Kimberly Richman received her BA at Pitzer College in Claremont, California, and her MA and PhD in the Department of Criminology, Law and Society at the University of California, Irvine, where she also completed a Graduate Emphasis in Women's Studies. She currently teaches Criminology; Sociology of Law; and Deviance and Social Control; and will teach U.S. Inequalities and Social Justice and Gender, Sexuality, and Law in the future.
Professor Richman's primary areas of research interest are law and society, criminology, and the effects of legal rights (or their lack) on social, civic, and personal aspects of life, including legal consciousness, identity, and civic personhood. The majority of her past research has focused on the creation of legal and social meaning in legal processes involved with LGBT family law issues, as well as legal consciousness among same sex married (or would-be married) couples and parents. In future work and currently, she is working to extend this basic theoretical framework into a new domain: incarceration and reentry. She's interested in reintegrative programming, both pre- and post- release, with people who have been incarcerated for long periods, and how that experience relates to their sense of civic identity, legal consciousness, and relationship to community, as well as their views about punishment, or “penal consciousness." In Prof. Richman's current research project in Ohio, she asks prisoners how they conceptualize their punishment and their experience of incarceration (any aspect of it) in terms of severity and salience, in ways that may or may not differ from official designations of punishment, and also what the effect of this is on access to reintegrative programming in the prison. She's also interested in how fostering a greater sense of civic engagement may reduce recidivism in this population.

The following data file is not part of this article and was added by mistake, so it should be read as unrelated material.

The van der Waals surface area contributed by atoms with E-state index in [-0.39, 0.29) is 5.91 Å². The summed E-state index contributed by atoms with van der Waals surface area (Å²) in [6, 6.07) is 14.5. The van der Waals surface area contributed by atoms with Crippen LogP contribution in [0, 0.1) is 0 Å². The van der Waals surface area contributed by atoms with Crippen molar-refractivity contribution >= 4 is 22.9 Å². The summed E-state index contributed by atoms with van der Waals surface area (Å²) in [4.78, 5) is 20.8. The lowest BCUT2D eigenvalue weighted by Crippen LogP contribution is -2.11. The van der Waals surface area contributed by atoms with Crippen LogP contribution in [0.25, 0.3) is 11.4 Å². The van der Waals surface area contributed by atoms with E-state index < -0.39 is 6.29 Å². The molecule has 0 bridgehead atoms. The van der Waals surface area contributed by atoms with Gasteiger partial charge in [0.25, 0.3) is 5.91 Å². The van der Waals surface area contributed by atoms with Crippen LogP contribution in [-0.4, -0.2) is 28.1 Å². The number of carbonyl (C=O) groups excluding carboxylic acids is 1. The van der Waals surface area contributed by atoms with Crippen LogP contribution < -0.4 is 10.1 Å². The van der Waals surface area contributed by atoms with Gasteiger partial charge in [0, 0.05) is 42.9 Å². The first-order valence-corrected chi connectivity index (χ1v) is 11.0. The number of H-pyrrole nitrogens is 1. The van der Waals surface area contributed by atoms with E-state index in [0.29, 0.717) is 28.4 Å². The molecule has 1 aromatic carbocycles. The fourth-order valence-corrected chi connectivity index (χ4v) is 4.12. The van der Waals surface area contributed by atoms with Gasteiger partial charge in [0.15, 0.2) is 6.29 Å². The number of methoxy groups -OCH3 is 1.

- PhD, University of California, Irvine
- MA, University of California, Irvine
- BA, Pitzer College
- Sponsor and President of the Board of Directors for the San Quentin Alliance for C.H.A.N.G.E.
- Gender, sexuality, and law
- Crime, law, and the social construction of "deviance"
- Family law
- Legal consciousness
- Court processes
- Reintegrative programming for prison inmates
Richman, K. (2015). License to Wed: What Legal Marriage Means to Same-Sex Couples. New York: New York University Press.
Richman, K. (2010). Courting Change: Queer Parents, Judges, and the Transformation of American Family Law. New York: New York University Press.
- Richman, K. (2010). "By Any Other Name: The Social and Legal Stakes of Same-Sex Marriage." University of San Francisco Law Review, 45.2, p. 357-387.
Richman, K. (2002). "Lovers, Legal Strangers, and Parents: Negotiating Parental and Sexual Identity in Family Law." Law & Society Review, 36.2, Special Issue on Nonbiological Parenting, p. 285-324.